Home Retail banking Customers Online banking Directive on the distance marketing and financial services  


21 may 2003

Directive on the distance marketing and financial services

With the euro making cross-border comparisons easier, the number of financial products (consumer credit, life insurance, etc.) offered to the French population by European banks by post, telephone or the Internet, is likely to increase.


Against this back-drop, consumers must benefit from the highest possible level of legal security.

Consequently, in May 2002, the European Council and Parliament adopted a directive concerning the relations between banking and financial institutions and their customers via remote distribution channels. The directive does not require full harmonisation, which was supported by French banks, but it does preserve the essential elements:

the directive left in place the reference to the Rome Convention*, whereby the law of the consumer's country of residence is applied in the event of solicitation.

This excludes systematic recourse to the legislation of the country of origin. Host country legislation, which is more favourable for French consumers, can be applied;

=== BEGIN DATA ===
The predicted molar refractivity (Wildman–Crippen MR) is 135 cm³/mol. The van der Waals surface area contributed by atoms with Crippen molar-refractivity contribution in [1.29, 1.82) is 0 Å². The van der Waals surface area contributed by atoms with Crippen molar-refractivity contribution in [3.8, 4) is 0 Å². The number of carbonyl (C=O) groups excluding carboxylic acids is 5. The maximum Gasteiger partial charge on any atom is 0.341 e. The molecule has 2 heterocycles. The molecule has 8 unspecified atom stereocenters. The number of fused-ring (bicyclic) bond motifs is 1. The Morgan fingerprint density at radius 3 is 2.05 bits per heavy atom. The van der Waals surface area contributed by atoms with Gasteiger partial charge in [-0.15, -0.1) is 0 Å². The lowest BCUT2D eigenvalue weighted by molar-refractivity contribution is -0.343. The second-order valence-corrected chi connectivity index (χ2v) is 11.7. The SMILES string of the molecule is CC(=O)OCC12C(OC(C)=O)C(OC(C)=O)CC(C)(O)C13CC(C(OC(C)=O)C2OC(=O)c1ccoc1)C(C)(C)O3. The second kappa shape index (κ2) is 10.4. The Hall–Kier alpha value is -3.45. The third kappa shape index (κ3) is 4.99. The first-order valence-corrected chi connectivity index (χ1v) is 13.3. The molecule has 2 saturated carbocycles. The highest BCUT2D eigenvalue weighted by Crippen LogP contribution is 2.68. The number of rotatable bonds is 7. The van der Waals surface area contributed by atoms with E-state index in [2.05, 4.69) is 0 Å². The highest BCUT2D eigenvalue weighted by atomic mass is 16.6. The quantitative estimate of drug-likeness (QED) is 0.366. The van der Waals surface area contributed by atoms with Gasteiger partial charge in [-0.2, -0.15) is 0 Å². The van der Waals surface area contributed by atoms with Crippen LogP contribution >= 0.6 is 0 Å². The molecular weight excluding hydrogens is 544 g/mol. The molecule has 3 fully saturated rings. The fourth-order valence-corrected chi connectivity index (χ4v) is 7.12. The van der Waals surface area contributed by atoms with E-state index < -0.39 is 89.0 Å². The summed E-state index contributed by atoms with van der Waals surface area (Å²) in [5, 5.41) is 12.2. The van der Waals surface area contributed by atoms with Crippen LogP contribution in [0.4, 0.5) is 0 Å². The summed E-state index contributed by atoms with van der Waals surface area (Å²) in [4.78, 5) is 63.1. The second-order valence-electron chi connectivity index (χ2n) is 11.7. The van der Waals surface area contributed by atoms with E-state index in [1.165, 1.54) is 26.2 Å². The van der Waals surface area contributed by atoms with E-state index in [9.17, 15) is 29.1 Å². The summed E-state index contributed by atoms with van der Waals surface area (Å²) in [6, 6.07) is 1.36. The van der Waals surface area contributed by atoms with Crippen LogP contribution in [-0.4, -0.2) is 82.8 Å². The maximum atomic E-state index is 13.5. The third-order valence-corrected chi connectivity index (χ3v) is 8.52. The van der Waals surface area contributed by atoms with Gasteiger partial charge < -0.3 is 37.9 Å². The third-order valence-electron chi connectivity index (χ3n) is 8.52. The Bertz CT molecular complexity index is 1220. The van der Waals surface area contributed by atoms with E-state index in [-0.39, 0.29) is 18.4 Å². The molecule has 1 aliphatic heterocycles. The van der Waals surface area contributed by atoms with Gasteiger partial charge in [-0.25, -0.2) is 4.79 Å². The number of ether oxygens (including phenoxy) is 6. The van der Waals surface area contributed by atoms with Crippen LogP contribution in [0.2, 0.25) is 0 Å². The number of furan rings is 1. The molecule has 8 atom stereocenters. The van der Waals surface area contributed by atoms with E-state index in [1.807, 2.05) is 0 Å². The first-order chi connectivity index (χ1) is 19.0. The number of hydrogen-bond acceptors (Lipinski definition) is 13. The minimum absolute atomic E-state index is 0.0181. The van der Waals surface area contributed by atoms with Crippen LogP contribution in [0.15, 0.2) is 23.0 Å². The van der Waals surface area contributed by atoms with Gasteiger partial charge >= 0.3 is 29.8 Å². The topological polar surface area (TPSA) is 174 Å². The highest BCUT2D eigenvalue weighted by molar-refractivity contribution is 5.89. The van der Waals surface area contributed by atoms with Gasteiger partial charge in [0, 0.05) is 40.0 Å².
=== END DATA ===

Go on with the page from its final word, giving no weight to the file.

the other key article in the directive states that any pre-contractual information is subject to the same laws as the contractual information in order

to avoid the final contract harbouring any surprises for the consumer.

* The Rome Convention entitles parties to choose freely the legislation that governs the contract. Where no explicit clauses exist, the legislation generally applied is that of the country of origin, i.e. the country of the service provider, but specific consumer protection rules have been defined where clients are solicited in their country of residence.

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